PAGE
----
“Heart attack—oh, my God,” I gulped. “I’ll take you to the hospital!”
“Oh, no, I don’t need that,” Svetlana replied. “I just need some brandy—you know, the kind with a pear in the middle of the bottle. I had it in Switzerland, and it is very good for the heart.”
I have learned since that Russians label as “heart attacks” all sorts of breathing problems that would not be categorized as such in America, but I did not know this then.
After checking with the local Pennsylvania State Liquor Store and learning that they did not stock a brandy with a pear in it, I got on the phone and called everyone I knew in Washington, pleading, “Please, please this is a crisis—I absolutely must have a bottle of pear brandy.” What my friends thought, I can’t imagine. Finally I persuaded a busy lawyer to drop all he was doing and drive out to the farm with a 40-dollar bottle of the lifesaving liquid.
Svetlana drank some of it every night. I don’t know what the brandy did for her heart, but she started to talk about her childhood, her children, her two husbands. She told me about how Stalin slapped her so hard that she fainted when he learned about her Jewish lover, Aleksei Kapler, who was shortly afterward sentenced to the gulag.
Just as her stories would get really interesting, my eyes would start to close and I would have to go to sleep. I was exhausted after flying around at top speed from 7:00 a.m., cooking, shopping, cleaning the 18-room house and taking care of its seven inhabitants.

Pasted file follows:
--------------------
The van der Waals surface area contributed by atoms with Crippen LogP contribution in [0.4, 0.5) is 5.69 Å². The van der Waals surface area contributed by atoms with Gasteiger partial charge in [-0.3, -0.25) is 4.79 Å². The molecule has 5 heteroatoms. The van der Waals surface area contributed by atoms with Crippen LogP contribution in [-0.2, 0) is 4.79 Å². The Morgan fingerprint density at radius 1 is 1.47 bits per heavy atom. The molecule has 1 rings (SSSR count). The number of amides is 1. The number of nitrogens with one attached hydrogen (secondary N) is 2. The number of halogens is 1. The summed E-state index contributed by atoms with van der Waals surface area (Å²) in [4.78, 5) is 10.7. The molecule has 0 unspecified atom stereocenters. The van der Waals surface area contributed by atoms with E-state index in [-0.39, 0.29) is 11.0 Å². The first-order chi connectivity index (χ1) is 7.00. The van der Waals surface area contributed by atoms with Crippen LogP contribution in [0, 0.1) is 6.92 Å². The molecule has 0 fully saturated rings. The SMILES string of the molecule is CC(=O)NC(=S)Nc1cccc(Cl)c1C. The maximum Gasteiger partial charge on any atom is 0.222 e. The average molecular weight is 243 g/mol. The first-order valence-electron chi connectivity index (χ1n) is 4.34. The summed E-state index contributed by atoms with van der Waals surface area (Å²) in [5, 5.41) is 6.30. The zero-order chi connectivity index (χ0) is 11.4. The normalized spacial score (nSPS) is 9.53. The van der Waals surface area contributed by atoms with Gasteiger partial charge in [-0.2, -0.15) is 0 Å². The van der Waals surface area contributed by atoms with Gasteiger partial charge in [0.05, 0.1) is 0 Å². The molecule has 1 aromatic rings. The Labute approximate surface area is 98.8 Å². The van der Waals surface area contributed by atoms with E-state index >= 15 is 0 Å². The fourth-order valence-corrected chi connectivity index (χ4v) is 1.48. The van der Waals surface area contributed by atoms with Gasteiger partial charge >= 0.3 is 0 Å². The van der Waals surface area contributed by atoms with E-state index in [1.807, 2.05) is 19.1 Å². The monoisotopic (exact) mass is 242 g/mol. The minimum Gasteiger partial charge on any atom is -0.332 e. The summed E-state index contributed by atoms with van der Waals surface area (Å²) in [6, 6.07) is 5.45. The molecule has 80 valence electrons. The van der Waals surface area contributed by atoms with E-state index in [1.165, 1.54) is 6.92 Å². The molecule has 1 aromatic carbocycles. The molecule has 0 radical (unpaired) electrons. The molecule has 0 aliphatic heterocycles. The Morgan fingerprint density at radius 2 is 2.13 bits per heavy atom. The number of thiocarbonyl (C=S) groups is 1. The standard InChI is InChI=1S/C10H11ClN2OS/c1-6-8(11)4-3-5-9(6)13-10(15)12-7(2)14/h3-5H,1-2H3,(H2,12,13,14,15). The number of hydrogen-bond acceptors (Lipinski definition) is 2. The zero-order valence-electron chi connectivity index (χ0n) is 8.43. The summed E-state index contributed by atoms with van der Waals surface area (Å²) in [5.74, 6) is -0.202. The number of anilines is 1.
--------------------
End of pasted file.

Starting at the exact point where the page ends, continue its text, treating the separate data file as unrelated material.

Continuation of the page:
My new notebook, in which I had planned to write every night, remained largely empty. Afterward, I always felt that in some way I had failed. I had squandered this great opportunity to get to know the daughter of one of the world’s most cruel dictators and had ended up, instead, mostly in the kitchen.
Svetlana in time turned against everyone in the Kennan family, but I was the first. We were only six years apart, and she was by nature competitive. I was reluctant to assume the role of a handmaiden.
I knew that I played second fiddle to her favorite, Joanie, and I was distracted by the demands of five children and phone calls from an angry Jack. Still, I was shocked when I first read the book she had been working on while at the farm, Only One Year. Eager to learn her version of our time together, I picked it up and raced through the pages, only to discover that I wasn’t there. According to Svetlana, only Joanie and Larry had been at the farm. But my photographs of that trying summer reveal otherwise.
Excerpt from the chapter “Marriage: A Second Act,” from Daughter of the Cold War, by Grace Kennan Warnecke (c) 2018. All rights are controlled by The University of Pittsburgh Press, Pittsburgh, PA 15260. Used by permission of the University of Pittsburgh Press.
Original Link | My Secret Summer With Stalin’s Daughter